The Fieldfare (Turdus pilaris), or ”räksä” (from the Finnish name, Räkättirastas, literally ”the Yawping Thrush”) isn’t a particularly respected bird in Finland. It has been widely considered to be quite the berry snatcher, causing the bird to be persecuted harshly. Originally the species, nesting in all of Finland, has been a wilderness bird, but nowadays the majority of our Fieldfares nests in cities and towns, or in their outskirts. The bird is a partial summer visitor, but in the recent years it has become common for large groups to spend the winter here. For decades the Fieldfare has lingered here even after the winter’s arrival, with their autumn migration taking place as late as February.
In terms of numbers, the Fieldfare is our eighth most numerous nesting bird, and the second most numerous of our thrushes of the Turdus-family. By the current estimate, this colonial thrush boasts over a million couples.
The bird has earned its Finnish name, and almost all of its nicknames, due to its voice, which no-one in their right mind would describe as being beautiful. “The name doesn’t make a man worse” as the Finnish proverb goes, and the Fieldfare has carried its official name with dignity for over 150 years. At the 18th century the bird was called a backwoods thrush due to its habitat at those times.
In terms of appearance, the Fieldfare of ours is handsome, with 27 centimeters worth of body mass, and the stylish gray head and upper rump making it easy to identify. Especially when taking off to flight, the gray upper rump distinguishes the Fieldfare from our other thrushes of the Turdus. The breast and the sides are strongly spotted and rusty brown in color. The tail is long and strong, as is the bird’s general appearance.
The Fieldfare begins to nest at the end of April, in colonies at town parks, graveyards and forests at the outskirts. A second nesting also occurs regularly, but in this case the colonial attribute isn’t as prevalent and the nesting takes place in some other location than the first nest, usually in forests at the shores of bodies of water. The couples have their own little territories within a colony, but if threatened, the colony is defended by all of the thrushes in unison. The intruder is attacked with a cacophony of sounds and a bombardment of feces, causing nest robbers and other threatening creatures to get a good whopping. Because of this, many more frail species like to nest within the colony, safe from nest robbers and small predators.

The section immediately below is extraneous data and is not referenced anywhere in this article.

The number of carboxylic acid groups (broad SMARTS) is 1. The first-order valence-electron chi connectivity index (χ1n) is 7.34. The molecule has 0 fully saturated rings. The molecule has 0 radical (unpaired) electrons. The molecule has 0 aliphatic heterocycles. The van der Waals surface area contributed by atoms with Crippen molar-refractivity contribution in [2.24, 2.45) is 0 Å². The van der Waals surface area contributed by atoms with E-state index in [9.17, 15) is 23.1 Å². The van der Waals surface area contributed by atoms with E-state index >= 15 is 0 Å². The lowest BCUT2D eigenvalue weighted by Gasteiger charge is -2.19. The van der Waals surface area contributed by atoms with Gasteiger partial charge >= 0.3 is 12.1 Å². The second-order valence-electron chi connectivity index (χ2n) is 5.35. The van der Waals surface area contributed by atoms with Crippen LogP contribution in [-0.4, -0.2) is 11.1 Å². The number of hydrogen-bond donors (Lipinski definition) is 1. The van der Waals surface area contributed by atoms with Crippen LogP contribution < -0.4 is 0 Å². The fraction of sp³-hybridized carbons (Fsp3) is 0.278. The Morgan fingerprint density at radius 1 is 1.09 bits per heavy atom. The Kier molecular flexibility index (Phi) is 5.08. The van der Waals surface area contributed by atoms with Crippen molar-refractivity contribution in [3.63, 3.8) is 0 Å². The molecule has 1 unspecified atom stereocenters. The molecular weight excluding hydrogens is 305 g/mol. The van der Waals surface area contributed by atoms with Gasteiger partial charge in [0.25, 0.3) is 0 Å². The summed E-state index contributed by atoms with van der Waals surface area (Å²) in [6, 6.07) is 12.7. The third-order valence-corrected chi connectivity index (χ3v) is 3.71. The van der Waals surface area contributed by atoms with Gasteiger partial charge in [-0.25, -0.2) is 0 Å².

The Fieldfare female constructs the nest on a fairly visible spot on a branch of a tree within the territory the male has claimed, without bothering to hide it much – so high is their trust in their group’s ability to repel enemies. The female lays three to seven grayish-green, brown-spotted eggs and broods them for two weeks. Both parents feed the hatchlings with worms, snails, insects and spiders. The young birds stay in the nest for about two weeks, but develop at different times due to not having hatched simultaneously. After about a month, the young birds are on their own, even though they still keep begging for food for several weeks afterwards.
Towards the winter, the Fieldfare’s diet begins to include more berries, with them enjoying both strawberries and currants. Once blueberries and huckleberries ripen, the birds move in to the forests to feast. Later at autumn, they become interested in tree berries, especially rowans, hawthorns and bird cherries topping their favourite-lists.
- Turdus viscivorus Mistle Thrush kulorastas
- Turdus leucomelas Pale-breasted Thrush harmaapäärastas
- Turdus aurantius White-chinned Thrush jamaikanrastas
- Turdus olivaceofuscus Gulf of Guinea Thrush guineanlahdenrastas
- Turdus torquatus Ring Ouzel sepelrastas